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Drawing Down the MoonMagic in the Ancient Greco-Roman World$
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Radcliffe G. Edmonds III

Print publication date: 2019

Print ISBN-13: 9780691156934

Published to Princeton Scholarship Online: January 2020

DOI: 10.23943/princeton/9780691156934.001.0001

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The Label of ‘Magic’ in the Ancient Greco­Roman World

The Label of ‘Magic’ in the Ancient Greco­Roman World

(p.378) 11 The Label of ‘Magic’ in the Ancient Greco­Roman World
Drawing Down the Moon

Radcliffe G. Edmonds III

Princeton University Press

This concluding chapter assesses why the label of “magic” is applied, by whom, to whom, and in what circumstances. Many of the things labeled as “magic”—curses or prayers or divinatory rituals—may, depending on the circumstances, be regarded as perfectly normative. However, these ritual acts may also be considered non-normative if the same things are done by different people in different contexts (social location) or with different claims to power and authority (efficacy). The chapter then considers the ways these cues of social location and efficacy are used in the discourse of magic, both for the labeling of the self and of others. For other-labeling, the dynamics are especially clear in the legal arena, where the community or its representative are deciding where that person fits within the community. In such evidence, claims of extraordinary efficacy remain secondary to the cue of the social location of the performer. By contrast, self-labeling is much rarer and appears only in limited kinds of evidence, such as the Greek Magical Papyri, but the cue of extraordinary efficacy is the most important, and claims to extraordinary social location tend to be secondary to it. The appearance of such self-labeling, however, is unusual in the discourse of magic found in other cultures, so these examples are particularly revealing for the nature of the discourse of magic in the ancient Greco-Roman world.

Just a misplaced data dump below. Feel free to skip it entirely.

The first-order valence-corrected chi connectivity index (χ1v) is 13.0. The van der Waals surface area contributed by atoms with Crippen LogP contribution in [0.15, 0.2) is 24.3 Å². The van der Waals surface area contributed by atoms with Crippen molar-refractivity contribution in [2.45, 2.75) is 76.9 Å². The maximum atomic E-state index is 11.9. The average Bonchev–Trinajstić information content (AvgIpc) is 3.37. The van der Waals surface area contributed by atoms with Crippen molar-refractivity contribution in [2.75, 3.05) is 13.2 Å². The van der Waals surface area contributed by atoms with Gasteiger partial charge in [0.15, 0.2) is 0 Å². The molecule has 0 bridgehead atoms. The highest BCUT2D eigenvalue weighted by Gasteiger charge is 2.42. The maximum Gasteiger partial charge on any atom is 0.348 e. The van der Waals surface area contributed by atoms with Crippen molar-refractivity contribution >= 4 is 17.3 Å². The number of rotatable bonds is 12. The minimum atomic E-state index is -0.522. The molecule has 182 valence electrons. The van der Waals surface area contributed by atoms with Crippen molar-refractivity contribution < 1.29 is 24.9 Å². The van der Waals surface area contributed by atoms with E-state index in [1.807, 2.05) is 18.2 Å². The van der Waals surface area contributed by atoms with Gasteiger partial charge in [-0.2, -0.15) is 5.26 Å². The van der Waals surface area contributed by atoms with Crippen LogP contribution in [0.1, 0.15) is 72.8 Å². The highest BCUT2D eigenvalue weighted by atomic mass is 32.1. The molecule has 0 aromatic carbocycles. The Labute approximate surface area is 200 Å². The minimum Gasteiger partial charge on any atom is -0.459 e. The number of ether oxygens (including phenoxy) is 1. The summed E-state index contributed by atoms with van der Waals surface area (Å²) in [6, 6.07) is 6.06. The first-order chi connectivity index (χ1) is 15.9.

Keywords:   magic, ritual acts, social location, extraordinary efficacy, other-labeling, self-labeling, Greek Magical Papyri, ancient Greco-Roman world

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